Manuel Charr will defend his secondary heavyweight title against mandatory challenger Fres Oquendo this spring after POW Sports on Friday won the purse bid to take control of the promotional rights for the fight.
POW Sports, which is part of Oquendo’s team, bid $600,000 to easily beat a $101,000 offer from Charr’s camp at the WBA purse bid. The fighters will split the winning bid 50-50.
John Wirt, the CEO of Square Ring, which co-promotes Oquendo with Bobby Hitz, told ESPN that they will probably put the fight on in Chicago, Oquendo’s hometown.
The bout must take place within 90 days of the purse bid, but Wirt said they are hoping to stage the fight in April or May, but that the date will depend on a broadcast deal.
“We’re trying to get TV and talking to various networks,” Wirt said.
Charr’s team, had it won, was eyeing April 7 in Cologne, Germany.
“Of course, we would have loved to stage the fight in Germany, but we are also happy to travel to Chicago,” said Bernd Trendelkamp, Charr’s promoter.
The winning bid was surprisingly high considering few recognize Charr as the legitimate titleholder since Anthony Joshua is the main titleholder and one of the biggest stars in boxing.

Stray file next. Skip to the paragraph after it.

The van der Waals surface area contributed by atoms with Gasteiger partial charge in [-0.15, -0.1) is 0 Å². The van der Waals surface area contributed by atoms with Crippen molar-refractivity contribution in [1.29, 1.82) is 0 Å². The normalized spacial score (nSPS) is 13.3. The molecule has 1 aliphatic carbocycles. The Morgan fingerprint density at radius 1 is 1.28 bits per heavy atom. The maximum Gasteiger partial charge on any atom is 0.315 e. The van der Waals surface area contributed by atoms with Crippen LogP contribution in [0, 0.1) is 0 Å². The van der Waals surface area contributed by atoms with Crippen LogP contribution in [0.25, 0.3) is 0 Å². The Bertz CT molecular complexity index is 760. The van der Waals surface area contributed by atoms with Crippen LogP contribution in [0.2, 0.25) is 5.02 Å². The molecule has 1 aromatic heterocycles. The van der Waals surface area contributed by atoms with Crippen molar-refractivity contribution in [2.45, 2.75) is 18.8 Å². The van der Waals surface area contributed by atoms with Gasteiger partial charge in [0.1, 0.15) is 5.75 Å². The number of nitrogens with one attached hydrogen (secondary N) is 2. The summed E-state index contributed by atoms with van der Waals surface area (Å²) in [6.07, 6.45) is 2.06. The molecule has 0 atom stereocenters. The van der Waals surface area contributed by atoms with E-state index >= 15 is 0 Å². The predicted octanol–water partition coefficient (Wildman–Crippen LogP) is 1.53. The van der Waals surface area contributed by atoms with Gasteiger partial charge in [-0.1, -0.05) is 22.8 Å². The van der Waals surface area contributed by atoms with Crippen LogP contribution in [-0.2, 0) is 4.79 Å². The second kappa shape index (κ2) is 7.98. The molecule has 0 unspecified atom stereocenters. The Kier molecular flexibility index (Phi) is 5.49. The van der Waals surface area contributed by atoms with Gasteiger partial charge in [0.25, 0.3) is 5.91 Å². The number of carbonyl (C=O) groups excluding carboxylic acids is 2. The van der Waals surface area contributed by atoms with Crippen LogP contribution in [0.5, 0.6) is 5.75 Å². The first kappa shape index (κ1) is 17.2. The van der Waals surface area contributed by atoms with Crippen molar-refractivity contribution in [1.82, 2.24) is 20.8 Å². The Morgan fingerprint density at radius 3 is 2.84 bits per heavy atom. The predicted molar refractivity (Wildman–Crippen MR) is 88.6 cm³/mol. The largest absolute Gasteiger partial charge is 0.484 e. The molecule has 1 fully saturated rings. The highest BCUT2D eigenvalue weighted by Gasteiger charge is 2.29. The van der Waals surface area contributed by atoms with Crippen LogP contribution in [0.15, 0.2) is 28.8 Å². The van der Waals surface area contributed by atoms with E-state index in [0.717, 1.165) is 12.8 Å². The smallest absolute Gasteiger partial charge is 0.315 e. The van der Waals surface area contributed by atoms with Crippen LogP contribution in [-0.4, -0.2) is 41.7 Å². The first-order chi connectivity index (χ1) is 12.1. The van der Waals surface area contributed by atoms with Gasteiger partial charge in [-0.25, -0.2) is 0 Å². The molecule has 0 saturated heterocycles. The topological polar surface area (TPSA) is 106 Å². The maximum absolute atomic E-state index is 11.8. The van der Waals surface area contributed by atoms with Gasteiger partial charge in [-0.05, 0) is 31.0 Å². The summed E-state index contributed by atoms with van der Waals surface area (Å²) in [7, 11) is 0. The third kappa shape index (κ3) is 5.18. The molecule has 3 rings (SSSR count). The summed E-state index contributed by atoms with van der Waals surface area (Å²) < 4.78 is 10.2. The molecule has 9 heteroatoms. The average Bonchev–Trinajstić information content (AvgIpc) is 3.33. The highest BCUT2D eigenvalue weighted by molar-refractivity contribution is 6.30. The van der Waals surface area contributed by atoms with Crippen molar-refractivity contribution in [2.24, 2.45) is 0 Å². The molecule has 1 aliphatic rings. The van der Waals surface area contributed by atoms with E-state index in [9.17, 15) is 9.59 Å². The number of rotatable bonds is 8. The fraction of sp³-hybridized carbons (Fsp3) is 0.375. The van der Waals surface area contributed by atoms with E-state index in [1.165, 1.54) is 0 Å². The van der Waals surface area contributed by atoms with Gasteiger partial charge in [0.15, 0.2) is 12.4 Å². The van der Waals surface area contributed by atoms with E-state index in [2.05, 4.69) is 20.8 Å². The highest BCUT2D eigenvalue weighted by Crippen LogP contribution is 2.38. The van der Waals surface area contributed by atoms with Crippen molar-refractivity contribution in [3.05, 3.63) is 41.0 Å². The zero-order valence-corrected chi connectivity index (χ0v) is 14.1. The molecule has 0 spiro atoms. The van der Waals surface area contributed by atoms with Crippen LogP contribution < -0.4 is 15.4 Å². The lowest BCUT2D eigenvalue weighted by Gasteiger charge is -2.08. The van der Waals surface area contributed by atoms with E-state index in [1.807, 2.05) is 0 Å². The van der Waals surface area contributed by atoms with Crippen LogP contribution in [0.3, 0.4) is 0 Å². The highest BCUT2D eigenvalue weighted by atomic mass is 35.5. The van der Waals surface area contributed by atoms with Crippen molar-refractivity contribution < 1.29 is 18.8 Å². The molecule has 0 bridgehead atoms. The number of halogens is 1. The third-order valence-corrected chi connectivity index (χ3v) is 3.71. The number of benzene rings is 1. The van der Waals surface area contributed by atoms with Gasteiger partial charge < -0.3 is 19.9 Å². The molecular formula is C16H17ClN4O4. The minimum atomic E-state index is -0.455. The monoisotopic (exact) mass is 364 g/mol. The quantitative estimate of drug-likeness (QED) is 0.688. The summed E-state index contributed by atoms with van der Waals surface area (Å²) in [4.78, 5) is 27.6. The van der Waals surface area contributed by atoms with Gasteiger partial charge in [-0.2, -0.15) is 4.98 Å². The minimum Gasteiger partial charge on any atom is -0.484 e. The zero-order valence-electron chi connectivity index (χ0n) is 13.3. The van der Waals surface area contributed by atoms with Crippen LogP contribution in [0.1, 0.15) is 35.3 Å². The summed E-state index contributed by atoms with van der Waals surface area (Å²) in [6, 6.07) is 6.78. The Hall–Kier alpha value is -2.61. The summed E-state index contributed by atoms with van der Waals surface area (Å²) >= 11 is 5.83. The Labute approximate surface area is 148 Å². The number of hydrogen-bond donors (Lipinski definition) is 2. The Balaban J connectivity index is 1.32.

Charr (31-4, 17 KOs), 33, a Syria native who fights out of Germany, won the vacant second-tier title by unanimous decision against Alexander Ustinov in Oberhausen, Germany, on Nov. 25.
“It is always better to fight in front of your home fans, but Chicago is a beautiful city, and I have many fans in the United States, so I am looking forward to the fight,” Charr said. “I know and respect Fres. If I have to beat him in front of his home crowd, then so be it. I hope that many fans will come to support me. It will be a great experience and hopefully an exciting fight.”
Oquendo (37-8, 24 KOs), 44, has not been relevant for years and has not boxed since losing a majority decision to Ruslan Chagaev for the same vacant title in July 2014.
Injuries and other issues prevented him from fighting for the title again since, but the WBA was obligated to give him a title opportunity based on a federal court order after Oquendo won a lawsuit to enforce his rights.